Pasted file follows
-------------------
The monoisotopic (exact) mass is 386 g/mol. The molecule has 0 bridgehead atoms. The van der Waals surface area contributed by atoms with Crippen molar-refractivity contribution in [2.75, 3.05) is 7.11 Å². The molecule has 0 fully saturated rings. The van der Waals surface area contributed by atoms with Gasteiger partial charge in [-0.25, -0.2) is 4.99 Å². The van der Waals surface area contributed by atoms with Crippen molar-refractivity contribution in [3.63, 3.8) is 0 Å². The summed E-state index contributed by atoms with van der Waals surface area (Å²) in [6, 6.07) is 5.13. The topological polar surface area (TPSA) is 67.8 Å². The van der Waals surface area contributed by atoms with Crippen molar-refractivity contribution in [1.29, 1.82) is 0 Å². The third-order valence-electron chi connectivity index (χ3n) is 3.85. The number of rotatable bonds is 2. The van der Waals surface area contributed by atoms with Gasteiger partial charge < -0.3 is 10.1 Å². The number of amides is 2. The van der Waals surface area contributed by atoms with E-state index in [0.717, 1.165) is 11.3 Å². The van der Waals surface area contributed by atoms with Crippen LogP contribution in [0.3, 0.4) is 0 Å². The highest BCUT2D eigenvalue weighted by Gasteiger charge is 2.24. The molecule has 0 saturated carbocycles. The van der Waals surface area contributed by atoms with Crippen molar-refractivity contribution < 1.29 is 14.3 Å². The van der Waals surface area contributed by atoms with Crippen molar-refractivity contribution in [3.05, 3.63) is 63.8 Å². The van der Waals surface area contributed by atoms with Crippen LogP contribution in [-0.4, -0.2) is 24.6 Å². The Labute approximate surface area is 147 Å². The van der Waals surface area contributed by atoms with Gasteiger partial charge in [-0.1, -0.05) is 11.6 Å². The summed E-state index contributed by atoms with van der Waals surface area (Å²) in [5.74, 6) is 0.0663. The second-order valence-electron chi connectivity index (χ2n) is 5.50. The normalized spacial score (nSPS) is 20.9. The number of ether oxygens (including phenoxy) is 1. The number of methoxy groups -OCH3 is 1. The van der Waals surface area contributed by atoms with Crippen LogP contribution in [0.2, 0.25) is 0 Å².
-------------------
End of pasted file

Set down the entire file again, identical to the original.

The monoisotopic (exact) mass is 386 g/mol. The molecule has 0 bridgehead atoms. The van der Waals surface area contributed by atoms with Crippen molar-refractivity contribution in [2.75, 3.05) is 7.11 Å². The molecule has 0 fully saturated rings. The van der Waals surface area contributed by atoms with Gasteiger partial charge in [-0.25, -0.2) is 4.99 Å². The van der Waals surface area contributed by atoms with Crippen molar-refractivity contribution in [3.63, 3.8) is 0 Å². The summed E-state index contributed by atoms with van der Waals surface area (Å²) in [6, 6.07) is 5.13. The topological polar surface area (TPSA) is 67.8 Å². The van der Waals surface area contributed by atoms with Crippen molar-refractivity contribution in [1.29, 1.82) is 0 Å². The third-order valence-electron chi connectivity index (χ3n) is 3.85. The number of rotatable bonds is 2. The van der Waals surface area contributed by atoms with Gasteiger partial charge < -0.3 is 10.1 Å². The number of amides is 2. The van der Waals surface area contributed by atoms with E-state index in [0.717, 1.165) is 11.3 Å². The van der Waals surface area contributed by atoms with Crippen LogP contribution in [0.3, 0.4) is 0 Å². The highest BCUT2D eigenvalue weighted by Gasteiger charge is 2.24. The molecule has 0 saturated carbocycles. The van der Waals surface area contributed by atoms with Crippen molar-refractivity contribution < 1.29 is 14.3 Å². The van der Waals surface area contributed by atoms with Crippen molar-refractivity contribution in [3.05, 3.63) is 63.8 Å². The van der Waals surface area contributed by atoms with Crippen LogP contribution in [-0.4, -0.2) is 24.6 Å². The Labute approximate surface area is 147 Å². The van der Waals surface area contributed by atoms with Gasteiger partial charge in [-0.1, -0.05) is 11.6 Å². The summed E-state index contributed by atoms with van der Waals surface area (Å²) in [5.74, 6) is 0.0663. The second-order valence-electron chi connectivity index (χ2n) is 5.50. The normalized spacial score (nSPS) is 20.9. The number of ether oxygens (including phenoxy) is 1. The number of methoxy groups -OCH3 is 1. The van der Waals surface area contributed by atoms with Crippen LogP contribution in [0.2, 0.25) is 0 Å².